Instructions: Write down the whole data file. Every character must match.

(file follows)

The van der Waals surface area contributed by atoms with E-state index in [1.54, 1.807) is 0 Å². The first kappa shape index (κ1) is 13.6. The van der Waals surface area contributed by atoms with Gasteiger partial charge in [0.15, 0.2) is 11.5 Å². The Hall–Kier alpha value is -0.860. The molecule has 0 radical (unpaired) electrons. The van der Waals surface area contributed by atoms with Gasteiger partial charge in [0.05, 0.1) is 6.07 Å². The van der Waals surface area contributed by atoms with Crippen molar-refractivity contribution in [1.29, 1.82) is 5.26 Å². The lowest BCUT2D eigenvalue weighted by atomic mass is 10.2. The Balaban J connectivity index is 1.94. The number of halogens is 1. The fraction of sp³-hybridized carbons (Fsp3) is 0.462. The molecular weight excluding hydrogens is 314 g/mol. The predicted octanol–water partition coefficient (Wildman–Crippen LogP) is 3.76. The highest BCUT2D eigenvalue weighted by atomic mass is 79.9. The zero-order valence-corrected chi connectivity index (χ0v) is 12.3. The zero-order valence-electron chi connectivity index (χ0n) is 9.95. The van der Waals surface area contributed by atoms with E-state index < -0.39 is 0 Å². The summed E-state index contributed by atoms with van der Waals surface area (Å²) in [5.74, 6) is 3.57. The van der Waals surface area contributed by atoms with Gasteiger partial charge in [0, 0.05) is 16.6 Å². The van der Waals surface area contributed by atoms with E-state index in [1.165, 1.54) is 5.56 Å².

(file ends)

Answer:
The van der Waals surface area contributed by atoms with E-state index in [1.54, 1.807) is 0 Å². The first kappa shape index (κ1) is 13.6. The van der Waals surface area contributed by atoms with Gasteiger partial charge in [0.15, 0.2) is 11.5 Å². The Hall–Kier alpha value is -0.860. The molecule has 0 radical (unpaired) electrons. The van der Waals surface area contributed by atoms with Gasteiger partial charge in [0.05, 0.1) is 6.07 Å². The van der Waals surface area contributed by atoms with Crippen molar-refractivity contribution in [1.29, 1.82) is 5.26 Å². The lowest BCUT2D eigenvalue weighted by atomic mass is 10.2. The Balaban J connectivity index is 1.94. The number of halogens is 1. The fraction of sp³-hybridized carbons (Fsp3) is 0.462. The molecular weight excluding hydrogens is 314 g/mol. The predicted octanol–water partition coefficient (Wildman–Crippen LogP) is 3.76. The highest BCUT2D eigenvalue weighted by atomic mass is 79.9. The zero-order valence-corrected chi connectivity index (χ0v) is 12.3. The zero-order valence-electron chi connectivity index (χ0n) is 9.95. The van der Waals surface area contributed by atoms with E-state index < -0.39 is 0 Å². The summed E-state index contributed by atoms with van der Waals surface area (Å²) in [5.74, 6) is 3.57. The van der Waals surface area contributed by atoms with Gasteiger partial charge in [0, 0.05) is 16.6 Å². The van der Waals surface area contributed by atoms with E-state index in [1.165, 1.54) is 5.56 Å².